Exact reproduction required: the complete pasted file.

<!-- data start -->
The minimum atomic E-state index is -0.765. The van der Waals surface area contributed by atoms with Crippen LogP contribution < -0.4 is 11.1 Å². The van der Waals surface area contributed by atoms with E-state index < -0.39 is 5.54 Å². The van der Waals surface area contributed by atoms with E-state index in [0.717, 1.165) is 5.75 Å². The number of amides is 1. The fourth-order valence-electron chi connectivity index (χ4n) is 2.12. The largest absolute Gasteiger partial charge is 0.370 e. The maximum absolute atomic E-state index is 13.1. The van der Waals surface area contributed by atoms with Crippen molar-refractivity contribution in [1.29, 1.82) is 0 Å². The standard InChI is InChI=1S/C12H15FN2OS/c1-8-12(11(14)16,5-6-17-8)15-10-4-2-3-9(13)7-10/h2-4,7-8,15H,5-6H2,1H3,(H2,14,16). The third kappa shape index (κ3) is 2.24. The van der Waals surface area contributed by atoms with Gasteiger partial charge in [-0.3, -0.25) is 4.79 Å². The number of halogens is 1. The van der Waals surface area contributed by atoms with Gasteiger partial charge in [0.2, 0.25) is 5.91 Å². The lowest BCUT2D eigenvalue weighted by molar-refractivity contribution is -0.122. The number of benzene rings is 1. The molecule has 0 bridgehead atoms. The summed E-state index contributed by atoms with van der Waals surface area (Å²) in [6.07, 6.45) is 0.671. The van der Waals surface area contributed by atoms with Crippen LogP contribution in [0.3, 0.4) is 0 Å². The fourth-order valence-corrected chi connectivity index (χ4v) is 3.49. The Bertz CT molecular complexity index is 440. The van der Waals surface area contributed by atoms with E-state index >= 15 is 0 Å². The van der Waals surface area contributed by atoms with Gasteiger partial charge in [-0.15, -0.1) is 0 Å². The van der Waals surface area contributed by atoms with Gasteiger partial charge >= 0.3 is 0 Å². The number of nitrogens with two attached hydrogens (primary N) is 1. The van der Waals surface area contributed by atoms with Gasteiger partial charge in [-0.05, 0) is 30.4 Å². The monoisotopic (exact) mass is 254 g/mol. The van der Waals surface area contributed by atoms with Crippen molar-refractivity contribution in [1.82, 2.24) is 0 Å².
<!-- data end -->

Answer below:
The minimum atomic E-state index is -0.765. The van der Waals surface area contributed by atoms with Crippen LogP contribution < -0.4 is 11.1 Å². The van der Waals surface area contributed by atoms with E-state index < -0.39 is 5.54 Å². The van der Waals surface area contributed by atoms with E-state index in [0.717, 1.165) is 5.75 Å². The number of amides is 1. The fourth-order valence-electron chi connectivity index (χ4n) is 2.12. The largest absolute Gasteiger partial charge is 0.370 e. The maximum absolute atomic E-state index is 13.1. The van der Waals surface area contributed by atoms with Crippen molar-refractivity contribution in [1.29, 1.82) is 0 Å². The standard InChI is InChI=1S/C12H15FN2OS/c1-8-12(11(14)16,5-6-17-8)15-10-4-2-3-9(13)7-10/h2-4,7-8,15H,5-6H2,1H3,(H2,14,16). The third kappa shape index (κ3) is 2.24. The van der Waals surface area contributed by atoms with Gasteiger partial charge in [-0.3, -0.25) is 4.79 Å². The number of halogens is 1. The van der Waals surface area contributed by atoms with Gasteiger partial charge in [0.2, 0.25) is 5.91 Å². The lowest BCUT2D eigenvalue weighted by molar-refractivity contribution is -0.122. The number of benzene rings is 1. The molecule has 0 bridgehead atoms. The summed E-state index contributed by atoms with van der Waals surface area (Å²) in [6.07, 6.45) is 0.671. The van der Waals surface area contributed by atoms with Crippen LogP contribution in [0.3, 0.4) is 0 Å². The fourth-order valence-corrected chi connectivity index (χ4v) is 3.49. The Bertz CT molecular complexity index is 440. The van der Waals surface area contributed by atoms with E-state index >= 15 is 0 Å². The van der Waals surface area contributed by atoms with Gasteiger partial charge in [-0.15, -0.1) is 0 Å². The van der Waals surface area contributed by atoms with Gasteiger partial charge >= 0.3 is 0 Å². The number of nitrogens with two attached hydrogens (primary N) is 1. The van der Waals surface area contributed by atoms with Gasteiger partial charge in [-0.05, 0) is 30.4 Å². The monoisotopic (exact) mass is 254 g/mol. The van der Waals surface area contributed by atoms with Crippen molar-refractivity contribution in [1.82, 2.24) is 0 Å².